TOPEKA, Kan. (AP) — Video shows that officers at Kansas’ complex for juvenile offenders in Topeka did not complete required checks for young offenders considered suicide risks multiple times despite recording in a log that they had, according to a state audit.
The report from the Legislature’s auditing division found that the Kansas Juvenile Correctional Complex has addressed most problems disclosed in an earlier 2012 audit but still does not adequately supervise young offenders. The maximum-security complex houses about 140 juveniles.
The Topeka Capital-Journal reports that auditors recommended that the complex establish a more formal and documented process to verify that officers perform required checks on offenders.
The audit said complex officials will continue to instruct supervisors to perform spot checks of duties performed by staff and will use coaching and discipline when discrepancies continue to occur.
“We will continue to focus on incrementally enhancing our efforts and outcomes,” Corrections Secretary Ray Roberts wrote in response to the audit.
Auditors tested a random sample of 11 suicide precaution logs and were able to review videos associated with three logs. Auditors found that in all three, officers had not performed the necessary visual checks.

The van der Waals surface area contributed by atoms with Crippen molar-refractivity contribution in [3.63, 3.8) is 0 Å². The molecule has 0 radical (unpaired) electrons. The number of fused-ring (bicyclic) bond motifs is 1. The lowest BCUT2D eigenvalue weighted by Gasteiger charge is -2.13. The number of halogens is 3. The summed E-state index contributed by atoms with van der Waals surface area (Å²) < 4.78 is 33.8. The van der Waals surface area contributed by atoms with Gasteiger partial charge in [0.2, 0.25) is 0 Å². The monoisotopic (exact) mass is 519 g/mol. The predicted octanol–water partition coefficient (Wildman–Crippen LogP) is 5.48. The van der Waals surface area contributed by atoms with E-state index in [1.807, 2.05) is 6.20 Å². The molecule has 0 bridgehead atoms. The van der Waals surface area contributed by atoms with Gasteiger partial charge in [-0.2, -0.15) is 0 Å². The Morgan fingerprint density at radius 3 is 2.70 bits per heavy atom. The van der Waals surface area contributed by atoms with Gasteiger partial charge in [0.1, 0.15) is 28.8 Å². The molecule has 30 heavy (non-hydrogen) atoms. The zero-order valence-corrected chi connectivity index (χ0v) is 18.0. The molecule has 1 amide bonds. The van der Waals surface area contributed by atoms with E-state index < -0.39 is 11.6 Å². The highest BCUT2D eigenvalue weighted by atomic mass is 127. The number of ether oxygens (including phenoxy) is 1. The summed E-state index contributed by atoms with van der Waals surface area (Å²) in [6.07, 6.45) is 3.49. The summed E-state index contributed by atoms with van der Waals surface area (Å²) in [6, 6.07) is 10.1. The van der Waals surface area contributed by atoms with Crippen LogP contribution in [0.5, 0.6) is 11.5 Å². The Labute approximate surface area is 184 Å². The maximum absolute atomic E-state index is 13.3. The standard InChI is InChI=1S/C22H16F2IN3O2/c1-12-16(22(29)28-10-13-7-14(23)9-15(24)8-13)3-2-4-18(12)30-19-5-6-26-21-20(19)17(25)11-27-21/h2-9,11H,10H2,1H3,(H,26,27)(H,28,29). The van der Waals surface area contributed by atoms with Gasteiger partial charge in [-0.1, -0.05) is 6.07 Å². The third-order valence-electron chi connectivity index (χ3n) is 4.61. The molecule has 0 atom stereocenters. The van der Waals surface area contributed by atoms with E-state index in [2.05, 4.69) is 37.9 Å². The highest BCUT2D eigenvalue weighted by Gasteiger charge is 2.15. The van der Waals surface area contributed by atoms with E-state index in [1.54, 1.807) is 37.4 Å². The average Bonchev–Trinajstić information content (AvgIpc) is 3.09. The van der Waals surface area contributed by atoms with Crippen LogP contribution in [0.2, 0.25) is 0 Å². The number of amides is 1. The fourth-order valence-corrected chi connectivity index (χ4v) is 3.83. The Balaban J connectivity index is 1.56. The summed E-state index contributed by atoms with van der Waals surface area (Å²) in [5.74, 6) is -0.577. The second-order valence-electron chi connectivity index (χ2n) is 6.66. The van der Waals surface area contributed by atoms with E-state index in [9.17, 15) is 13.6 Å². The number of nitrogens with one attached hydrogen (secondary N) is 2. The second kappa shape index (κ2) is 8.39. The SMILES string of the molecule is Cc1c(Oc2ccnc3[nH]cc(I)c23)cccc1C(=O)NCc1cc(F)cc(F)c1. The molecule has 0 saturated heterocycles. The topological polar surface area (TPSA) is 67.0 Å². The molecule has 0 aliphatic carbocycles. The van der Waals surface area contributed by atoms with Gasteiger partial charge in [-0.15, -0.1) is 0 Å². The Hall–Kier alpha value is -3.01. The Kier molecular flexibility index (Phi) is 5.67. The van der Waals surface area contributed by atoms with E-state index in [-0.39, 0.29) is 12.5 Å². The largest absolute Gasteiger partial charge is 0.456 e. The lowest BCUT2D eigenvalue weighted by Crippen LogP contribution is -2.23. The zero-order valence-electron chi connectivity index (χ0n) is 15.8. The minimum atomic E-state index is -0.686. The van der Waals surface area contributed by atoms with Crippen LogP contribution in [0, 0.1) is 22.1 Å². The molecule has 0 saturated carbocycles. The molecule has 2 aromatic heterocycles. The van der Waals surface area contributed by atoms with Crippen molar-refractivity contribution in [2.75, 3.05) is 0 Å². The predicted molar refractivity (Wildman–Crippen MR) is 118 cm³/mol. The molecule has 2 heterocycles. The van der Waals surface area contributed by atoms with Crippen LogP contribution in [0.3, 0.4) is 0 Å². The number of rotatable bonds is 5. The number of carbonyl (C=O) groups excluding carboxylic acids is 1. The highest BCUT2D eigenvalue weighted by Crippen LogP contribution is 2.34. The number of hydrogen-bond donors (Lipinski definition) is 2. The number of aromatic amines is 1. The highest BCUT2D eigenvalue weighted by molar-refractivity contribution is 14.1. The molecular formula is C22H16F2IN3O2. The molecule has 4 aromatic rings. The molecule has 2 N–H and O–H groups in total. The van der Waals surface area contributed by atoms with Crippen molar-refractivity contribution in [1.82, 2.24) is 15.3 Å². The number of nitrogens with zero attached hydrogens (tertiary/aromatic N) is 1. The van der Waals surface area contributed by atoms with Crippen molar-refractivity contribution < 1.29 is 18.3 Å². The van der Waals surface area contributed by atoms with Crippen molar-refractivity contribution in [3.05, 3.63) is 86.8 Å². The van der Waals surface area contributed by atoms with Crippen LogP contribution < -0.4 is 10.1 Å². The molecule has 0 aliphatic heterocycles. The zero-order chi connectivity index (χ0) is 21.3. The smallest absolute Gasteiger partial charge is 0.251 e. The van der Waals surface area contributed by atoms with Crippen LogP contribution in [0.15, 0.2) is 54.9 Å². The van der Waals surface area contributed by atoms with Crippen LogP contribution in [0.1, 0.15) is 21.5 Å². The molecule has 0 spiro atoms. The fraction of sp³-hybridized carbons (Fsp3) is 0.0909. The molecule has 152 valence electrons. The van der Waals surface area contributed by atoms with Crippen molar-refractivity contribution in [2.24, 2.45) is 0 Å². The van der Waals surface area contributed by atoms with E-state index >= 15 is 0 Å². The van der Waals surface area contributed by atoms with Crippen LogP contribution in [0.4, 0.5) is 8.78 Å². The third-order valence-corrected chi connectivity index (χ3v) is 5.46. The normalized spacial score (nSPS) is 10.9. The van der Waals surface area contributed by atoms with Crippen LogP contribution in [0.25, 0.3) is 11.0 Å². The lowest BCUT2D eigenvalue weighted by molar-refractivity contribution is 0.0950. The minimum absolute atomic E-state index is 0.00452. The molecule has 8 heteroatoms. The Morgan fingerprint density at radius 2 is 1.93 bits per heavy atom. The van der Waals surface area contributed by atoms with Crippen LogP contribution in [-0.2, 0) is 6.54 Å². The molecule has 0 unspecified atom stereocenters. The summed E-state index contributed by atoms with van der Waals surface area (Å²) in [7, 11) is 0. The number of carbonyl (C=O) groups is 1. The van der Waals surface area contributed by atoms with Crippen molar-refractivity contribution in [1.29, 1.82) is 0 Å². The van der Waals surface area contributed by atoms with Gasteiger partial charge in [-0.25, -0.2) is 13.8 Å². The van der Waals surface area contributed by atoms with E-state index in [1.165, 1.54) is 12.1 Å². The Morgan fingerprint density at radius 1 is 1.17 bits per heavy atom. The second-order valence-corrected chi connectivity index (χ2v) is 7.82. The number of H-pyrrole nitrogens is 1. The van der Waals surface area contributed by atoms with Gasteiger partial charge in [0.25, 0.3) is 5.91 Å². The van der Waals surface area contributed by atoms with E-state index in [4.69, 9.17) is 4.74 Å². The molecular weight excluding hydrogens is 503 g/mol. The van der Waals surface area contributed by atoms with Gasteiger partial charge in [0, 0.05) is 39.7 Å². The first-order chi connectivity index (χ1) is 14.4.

In one case, the audit said, an offender who was supposed to be checked 12 times in three hours was only checked three times. In the other two cases, video footage included extended “blacked-out” periods because of inactivity, indicating officers did not perform checks.
In another case, a review of video footage showed a period of inactivity lasting about two hours for an offender who was supposed to receive checks at least every 15 minutes. Another period of inactivity lasted 45 minutes.
“In all three cases described above, officers had documented that checks were completed during the periods where we saw no evidence of checks on surveillance footage,” the audit said.
The audit said that since 2012, the complex has a new process to track investigations of abuse and neglect as well as sexual assault and has a process to internally review critical incidents. A new process has also been implemented to address prohibited items. All address issues found in the earlier report.
Republican Sen. Jeff Longbine, of Emporia, a member of the legislative committee overseeing auditors’ work, said substantial improvements have been made over the past three years.
“So I was pleased with the progress that was made but also realize we have a ways to go yet,” he said.
But Democratic Sen. Laura Kelly, of Topeka, expressed concern about “staff not being honest” and said the committee wants the complex to “get with it” in supervising offenders.
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